BAKERSFIELD, Calif. (KGET) — Last week, the community turned out to help furnish the new apartment of a formerly homeless military veteran and provide toys for his children.

Congressman Kevin McCarthy was there, as were representatives from CityServe and Honor Flight Kern County.

This week, Ralfeal Torrez sits behind bars after being arrested Christmas Day on suspicion of felony child cruelty.

“Now they got me up here like this,” Torrez, 42, said in a jailhouse interview Wednesday with 17 News.

Torrez, who said he recently regained custody of his children, is now barred from seeing them after being issued a criminal protective order following his arrest.

He’s charged with two felony and two misdemeanor counts of willful cruelty to a child, and also has a pending misdemeanor case on charges of spousal battery and vandalism stemming from a 2017 arrest.

Torrez said he was in a Walmart with his children last week when he grabbed one of his sons by the back of the neck because he wasn’t listening. He said he didn’t mean to harm him but believes he grabbed him too hard.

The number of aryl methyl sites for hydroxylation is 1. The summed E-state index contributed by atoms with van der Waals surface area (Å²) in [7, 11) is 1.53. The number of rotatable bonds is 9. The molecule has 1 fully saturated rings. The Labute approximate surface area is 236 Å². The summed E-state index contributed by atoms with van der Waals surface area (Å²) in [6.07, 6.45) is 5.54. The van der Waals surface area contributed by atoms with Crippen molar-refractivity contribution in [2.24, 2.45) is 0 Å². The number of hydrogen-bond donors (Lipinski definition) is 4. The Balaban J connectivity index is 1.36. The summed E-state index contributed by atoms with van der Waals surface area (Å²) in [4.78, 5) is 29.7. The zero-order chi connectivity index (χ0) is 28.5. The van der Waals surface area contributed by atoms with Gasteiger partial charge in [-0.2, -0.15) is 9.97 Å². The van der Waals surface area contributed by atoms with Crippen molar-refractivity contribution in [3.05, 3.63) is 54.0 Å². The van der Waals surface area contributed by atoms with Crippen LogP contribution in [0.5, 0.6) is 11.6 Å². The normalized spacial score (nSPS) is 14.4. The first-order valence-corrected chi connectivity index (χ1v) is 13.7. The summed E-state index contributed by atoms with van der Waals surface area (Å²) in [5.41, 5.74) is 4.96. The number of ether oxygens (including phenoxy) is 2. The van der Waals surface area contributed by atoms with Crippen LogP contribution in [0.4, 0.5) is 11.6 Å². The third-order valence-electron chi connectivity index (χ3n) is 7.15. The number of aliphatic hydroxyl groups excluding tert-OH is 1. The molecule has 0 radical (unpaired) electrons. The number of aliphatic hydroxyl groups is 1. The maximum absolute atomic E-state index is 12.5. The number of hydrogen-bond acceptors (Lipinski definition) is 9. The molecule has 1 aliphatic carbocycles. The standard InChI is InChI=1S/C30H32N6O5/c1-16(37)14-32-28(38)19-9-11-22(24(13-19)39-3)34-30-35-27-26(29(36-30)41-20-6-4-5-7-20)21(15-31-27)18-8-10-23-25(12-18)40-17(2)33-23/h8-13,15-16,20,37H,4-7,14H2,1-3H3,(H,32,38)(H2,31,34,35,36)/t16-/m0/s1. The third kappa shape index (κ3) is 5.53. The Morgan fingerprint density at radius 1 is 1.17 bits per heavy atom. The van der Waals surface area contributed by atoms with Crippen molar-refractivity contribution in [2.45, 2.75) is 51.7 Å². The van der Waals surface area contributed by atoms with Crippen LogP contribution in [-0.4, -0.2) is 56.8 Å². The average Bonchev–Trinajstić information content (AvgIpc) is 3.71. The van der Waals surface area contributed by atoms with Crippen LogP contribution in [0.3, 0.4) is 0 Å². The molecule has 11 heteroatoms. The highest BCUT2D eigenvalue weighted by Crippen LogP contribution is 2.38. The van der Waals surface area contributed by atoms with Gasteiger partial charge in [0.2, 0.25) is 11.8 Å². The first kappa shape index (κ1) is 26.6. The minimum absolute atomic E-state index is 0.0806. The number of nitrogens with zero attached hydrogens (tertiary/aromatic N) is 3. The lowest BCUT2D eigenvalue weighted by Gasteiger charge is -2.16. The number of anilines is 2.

That child is 8. He’s also accused of hurting his 6-year-old son, who he said suffered a split lip. He said he’s not sure how that child became injured but indicated the kids play rough.

“I would hear them scream ‘so and so is hitting me,’ the only time I really would jump up was when I would hear that there was a knife involved,” Torrez said.

He’s pondering his future as a father.

“Why would I hurt my kids, after all the things that happened why would I hurt them?” he said. “That is what I want to keep asking people, like this isn’t a joke, why would I hurt them? If I win this case I don’t know if I want to keep them or not because what’s gonna happen next time?”

CityServe and Honor Flight representatives confirmed the groups involved with furnishing Torrez’s apartment agreed to take back donations for the veteran and instead donate them to other veterans who are establishing themselves in new housing.

The children get to keep their toys.

Lili Marsh, executive director of Honor Flight Kern County, said California Veterans Assistance Foundation has assured them the items will be given to other veterans if Torrez is convicted.

“This is just an unfortunate outcome, but all the history tells us that this is the exception,” Marsh said of the groups’ efforts to help veterans.

Vanessa Williams of California Veterans Assistance Foundation declined comment when asked if they perform background checks.

Torrez is due back in court Jan. 11.